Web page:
Remarks of the Executive Director, UN Office on Drugs and Crime (UNODC), Yury Fedotov
General Assembly side event on transnational organized crime challenges and responses in Southeast Asia
New York, 19 June 2017
NEW YORK/ VIENNA, 19 June (UN Information Service) – Transnational organized crime is a growing challenge to security and development in Southeast Asia.
It threatens the very foundations of the rule of law, the integrity of public institutions, and the basic security and health of people and communities.
This special event follows on the General Assembly High Level Thematic Debate on transnational organized crime, and provides a timely opportunity to review challenges and responses to organized crime in one of the world’s most dynamic regions.
We see clear evidence that organized criminal groups in the region are exploiting legal trade patterns and gaps in law enforcement and criminal justice systems to conduct their illicit activities, generating immense profits and fuelling corruption.
They employ all means available to them as they establish trafficking routes and mechanisms which allow them to illicitly transfer all kinds of contraband – from drugs to natural resources, and even people.
These structures also serve as a conduit for the financing of terrorist activities.
UNODC conducted a study of transnational organized crime patterns in East Asia, which conservatively estimated that criminal groups made nearly 100 billion dollars every year from different forms of transnational organized crime.
This amount, which represents several times the GDP of a number of countries in the region, bypasses the licit economy and directly feeds further illegal activities. And it has very likely grown since this research was undertaken.
In terms of the income generated, the trafficking of drugs, counterfeit goods and illegal wood products are the largest flows, followed by illegal wildlife, migrant smuggling and human trafficking.
The production and trafficking of illicit drugs is of particular concern in Southeast Asia.
With one of the global centres of opium poppy cultivation in the region – the Golden Triangle – heroin and other opiates continue to feed into markets within and well beyond the region itself.
Southeast Asia and neighbouring countries now represent some of the largest and fastest expanding methamphetamine markets in the world, with substantial amounts of precursor chemicals being diverted and trafficked.
The social and health harms caused by illicit drugs are immense.
Illegal logging is a key factor in the destruction of some the last wild rainforest.
Alongside the immediate economic impact and loss of income caused by these crimes, we cannot ignore the threats they pose to security and the environment.
UNODC is fully engaged in supporting the region to address these challenges.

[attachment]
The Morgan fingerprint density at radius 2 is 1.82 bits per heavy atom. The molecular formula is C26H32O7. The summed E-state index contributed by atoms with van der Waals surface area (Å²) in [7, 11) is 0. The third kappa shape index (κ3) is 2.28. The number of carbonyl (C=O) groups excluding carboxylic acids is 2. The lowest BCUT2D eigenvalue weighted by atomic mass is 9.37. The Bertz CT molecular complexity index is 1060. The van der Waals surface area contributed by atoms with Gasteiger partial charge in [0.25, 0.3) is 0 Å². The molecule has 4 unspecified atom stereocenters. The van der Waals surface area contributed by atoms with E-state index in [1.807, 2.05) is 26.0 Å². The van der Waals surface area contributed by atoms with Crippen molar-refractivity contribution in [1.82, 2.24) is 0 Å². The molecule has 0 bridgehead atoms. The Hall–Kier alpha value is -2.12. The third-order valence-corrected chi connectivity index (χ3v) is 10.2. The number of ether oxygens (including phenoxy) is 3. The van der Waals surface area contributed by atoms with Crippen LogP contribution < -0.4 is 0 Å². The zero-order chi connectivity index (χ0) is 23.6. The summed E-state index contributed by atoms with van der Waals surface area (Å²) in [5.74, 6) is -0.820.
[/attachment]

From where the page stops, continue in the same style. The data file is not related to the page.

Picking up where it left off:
Under the Regional Programme for Southeast Asia and the Pacific, we are promoting and facilitating regional cooperation through support for frameworks and agreements that reflect Member States’ needs and priorities.
Our partnership with ASEAN remains a firm foundation for UNODC’s work across the region.
The Mekong Memorandum of Understanding on Drug Control provides an important framework for cooperation among six Member States to counter drug production, trafficking and use, and it has been aligned recently with the outcome of the 2016 UN General Assembly Special Session on drugs.
In addition, the Bali Process is bringing Member States together to address migrant smuggling.
2015 marked the establishment of the ASEAN Economic Community, which binds the region together into one of the largest economic and political blocs in the world.
Economic integration and the development of trade infrastructure in remote border areas present difficulties for border security.
UNODC supports a variety of mechanisms to address these evolving challenges.
A network of border liaison offices across mainland Southeast Asia provides a basis for initiating and facilitating practical steps in cross-border communication and operational cooperation.
Formal and informal networks among prosecutors and criminal justice practitioners serve to strengthen mutual legal assistance.
Databases and networks for sharing information and intelligence are helping us to understand and address emerging trends and challenges.
In closing, I would like thank and commend Member States in the region for their close cooperation with UNODC.
We look forward to strengthening all of these initiatives with our partners to ensure that Southeast Asia can meet the threats posed by transnational organized crime, and that UNODC’s support for your efforts is as effective and efficient as possible.
My thanks to Her Royal Highness and the Government of Thailand for helping to organize this timely event.